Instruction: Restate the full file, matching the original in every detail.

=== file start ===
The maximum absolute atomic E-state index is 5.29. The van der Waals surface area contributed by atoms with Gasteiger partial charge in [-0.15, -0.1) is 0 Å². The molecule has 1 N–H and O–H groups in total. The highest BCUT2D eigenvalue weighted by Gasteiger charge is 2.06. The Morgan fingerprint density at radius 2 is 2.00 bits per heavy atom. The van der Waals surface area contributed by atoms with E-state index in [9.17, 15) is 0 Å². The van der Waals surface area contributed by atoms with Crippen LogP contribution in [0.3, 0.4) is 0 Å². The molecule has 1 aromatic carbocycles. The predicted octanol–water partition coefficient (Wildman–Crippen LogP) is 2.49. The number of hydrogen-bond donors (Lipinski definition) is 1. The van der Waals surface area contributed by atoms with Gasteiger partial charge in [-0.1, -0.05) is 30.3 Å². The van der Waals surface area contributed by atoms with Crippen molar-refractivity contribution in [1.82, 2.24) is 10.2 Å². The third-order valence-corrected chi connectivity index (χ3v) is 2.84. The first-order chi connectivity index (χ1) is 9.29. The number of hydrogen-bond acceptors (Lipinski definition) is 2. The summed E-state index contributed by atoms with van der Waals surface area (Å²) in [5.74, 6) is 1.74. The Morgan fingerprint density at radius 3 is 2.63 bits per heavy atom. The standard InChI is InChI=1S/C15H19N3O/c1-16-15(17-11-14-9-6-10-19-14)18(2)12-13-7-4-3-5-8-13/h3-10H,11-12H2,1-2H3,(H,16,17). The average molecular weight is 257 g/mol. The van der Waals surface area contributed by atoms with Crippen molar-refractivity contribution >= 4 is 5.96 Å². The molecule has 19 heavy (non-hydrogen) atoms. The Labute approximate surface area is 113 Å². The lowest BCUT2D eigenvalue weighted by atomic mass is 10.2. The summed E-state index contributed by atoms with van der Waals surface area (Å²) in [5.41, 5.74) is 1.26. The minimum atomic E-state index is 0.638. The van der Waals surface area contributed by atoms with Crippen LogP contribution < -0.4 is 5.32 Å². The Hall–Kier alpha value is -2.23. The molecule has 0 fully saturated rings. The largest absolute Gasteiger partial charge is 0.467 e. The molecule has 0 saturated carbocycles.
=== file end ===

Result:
The maximum absolute atomic E-state index is 5.29. The van der Waals surface area contributed by atoms with Gasteiger partial charge in [-0.15, -0.1) is 0 Å². The molecule has 1 N–H and O–H groups in total. The highest BCUT2D eigenvalue weighted by Gasteiger charge is 2.06. The Morgan fingerprint density at radius 2 is 2.00 bits per heavy atom. The van der Waals surface area contributed by atoms with E-state index in [9.17, 15) is 0 Å². The van der Waals surface area contributed by atoms with Crippen LogP contribution in [0.3, 0.4) is 0 Å². The molecule has 1 aromatic carbocycles. The predicted octanol–water partition coefficient (Wildman–Crippen LogP) is 2.49. The number of hydrogen-bond donors (Lipinski definition) is 1. The van der Waals surface area contributed by atoms with Gasteiger partial charge in [-0.1, -0.05) is 30.3 Å². The van der Waals surface area contributed by atoms with Crippen molar-refractivity contribution in [1.82, 2.24) is 10.2 Å². The third-order valence-corrected chi connectivity index (χ3v) is 2.84. The first-order chi connectivity index (χ1) is 9.29. The number of hydrogen-bond acceptors (Lipinski definition) is 2. The summed E-state index contributed by atoms with van der Waals surface area (Å²) in [5.74, 6) is 1.74. The Morgan fingerprint density at radius 3 is 2.63 bits per heavy atom. The standard InChI is InChI=1S/C15H19N3O/c1-16-15(17-11-14-9-6-10-19-14)18(2)12-13-7-4-3-5-8-13/h3-10H,11-12H2,1-2H3,(H,16,17). The average molecular weight is 257 g/mol. The van der Waals surface area contributed by atoms with Crippen molar-refractivity contribution >= 4 is 5.96 Å². The molecule has 19 heavy (non-hydrogen) atoms. The Labute approximate surface area is 113 Å². The lowest BCUT2D eigenvalue weighted by atomic mass is 10.2. The summed E-state index contributed by atoms with van der Waals surface area (Å²) in [5.41, 5.74) is 1.26. The minimum atomic E-state index is 0.638. The van der Waals surface area contributed by atoms with Crippen LogP contribution < -0.4 is 5.32 Å². The Hall–Kier alpha value is -2.23. The molecule has 0 fully saturated rings. The largest absolute Gasteiger partial charge is 0.467 e. The molecule has 0 saturated carbocycles.